President Trump’s latest campaign fundraising haul highlights the growing financial dominance of the president’s reelection machine over a crowded Democratic field that is still taking shape.

In the first three months of 2019, Trump’s campaign and two affiliated committees raised $39 million, records made public Monday show — his best fundraising quarter since his election, according to the campaign and federal records.

That brings the sum raised by his 2020 campaign and the two committees to $168 million, the most ever raised by an incumbent president at this point.

The 16 Democratic primary candidates who began raising money in the first quarter together brought in $89.5 million from Jan. 1 until March 31, according to Federal Election Commission records made public Monday night. At this point in the 2008 election cycle, eight Democratic candidates had together raised $85.4 million.

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Sen. Bernie Sanders (Vt.) reported the biggest haul last quarter, with $18.2 million, followed by $12 million raised by Sen. Kamala D. Harris (Calif.) and $9.4 million collected by former congressman Beto O’Rourke (Tex.). Pete Butti­gieg, mayor of South Bend, Ind., raised $7 million — a large amount for a newcomer to national politics.

Four U.S. senators trailed Butti­gieg: Elizabeth Warren of Massachusetts ($6 million), Amy Klobuchar of Minnesota ($5.2 million), Cory Booker of New Jersey ($5.1 million) and Kirsten Gillibrand of New York ($3 million).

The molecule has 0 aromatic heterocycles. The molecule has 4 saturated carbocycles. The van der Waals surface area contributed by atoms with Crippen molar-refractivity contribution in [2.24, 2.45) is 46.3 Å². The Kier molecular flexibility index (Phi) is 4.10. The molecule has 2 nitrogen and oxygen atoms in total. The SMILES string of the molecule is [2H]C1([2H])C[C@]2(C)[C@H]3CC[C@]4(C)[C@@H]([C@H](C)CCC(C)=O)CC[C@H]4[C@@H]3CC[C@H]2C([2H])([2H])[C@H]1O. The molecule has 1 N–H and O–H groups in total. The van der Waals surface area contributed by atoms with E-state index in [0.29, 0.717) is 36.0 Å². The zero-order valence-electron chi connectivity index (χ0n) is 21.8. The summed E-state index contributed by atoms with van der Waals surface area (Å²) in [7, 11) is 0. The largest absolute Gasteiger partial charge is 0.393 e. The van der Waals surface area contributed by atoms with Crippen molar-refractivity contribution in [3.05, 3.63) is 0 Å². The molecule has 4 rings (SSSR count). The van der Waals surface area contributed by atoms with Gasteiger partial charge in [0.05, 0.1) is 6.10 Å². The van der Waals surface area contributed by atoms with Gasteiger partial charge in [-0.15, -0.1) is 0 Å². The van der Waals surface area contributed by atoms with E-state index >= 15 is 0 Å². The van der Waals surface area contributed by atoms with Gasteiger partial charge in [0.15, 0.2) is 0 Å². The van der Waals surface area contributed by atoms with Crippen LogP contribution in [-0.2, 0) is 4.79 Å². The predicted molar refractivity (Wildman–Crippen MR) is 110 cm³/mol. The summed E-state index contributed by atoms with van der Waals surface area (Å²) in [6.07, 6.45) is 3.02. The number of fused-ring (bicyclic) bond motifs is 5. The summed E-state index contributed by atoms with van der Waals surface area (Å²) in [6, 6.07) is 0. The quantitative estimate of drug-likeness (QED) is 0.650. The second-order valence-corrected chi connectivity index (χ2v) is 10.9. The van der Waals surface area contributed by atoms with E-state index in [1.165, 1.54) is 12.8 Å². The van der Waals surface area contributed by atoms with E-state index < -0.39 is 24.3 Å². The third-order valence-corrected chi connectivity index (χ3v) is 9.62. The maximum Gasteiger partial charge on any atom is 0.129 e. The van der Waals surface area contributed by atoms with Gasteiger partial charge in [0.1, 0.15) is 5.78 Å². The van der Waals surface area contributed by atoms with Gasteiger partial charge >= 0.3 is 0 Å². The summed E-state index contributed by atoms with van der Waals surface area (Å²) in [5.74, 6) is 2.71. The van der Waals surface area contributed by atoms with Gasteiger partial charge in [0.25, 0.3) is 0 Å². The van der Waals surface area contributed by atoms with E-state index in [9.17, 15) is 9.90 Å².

Behind them were businessman Andrew Yang ($2.4 million); Washington Gov. Jay Inslee ($2.3 million); former Colorado governor John Hickenlooper ($2.2 million); Rep. Tulsi Gabbard of Hawaii ($2 million); author Marianne Williamson ($1.5 million); former housing and urban development secretary Julián Castro ($1.1 million); and Wayne Messam, mayor of Miramar, Fla. ($43,531).

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Former Rep. John Delaney of Maryland reported a $12.1 million haul but had loaned himself $11.7 million of that amount.

Meanwhile, the Trump campaign and two affiliated committees spent more money than they raised in the first quarter of 2019, spending $47.5 million. Nearly $3 million of the expenses went to American Made Media Consultants. The firm was created by the campaign to purchase digital, radio and television advertisements, according to the New York Times.

The campaign spent about $700,000 on Parscale Strategy, a consulting firm run by Trump’s campaign manager, Brad Parscale, records show. The committees spent $351,017 at Trump properties, including $214,944 at Mar-a-Lago by Trump Victory, a joint fundraising committee.

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Democratic strategists acknowledge Trump has built a formidable reelection operation with a large war chest. Trump’s campaign and two affiliated fundraising committees entered April with $49 million in cash, Federal Election Commission records show.

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But Democrats said a fundraising advantage does not necessarily translate to victory, noting that Trump was outraised by GOP rivals and by Hillary Clinton in 2016.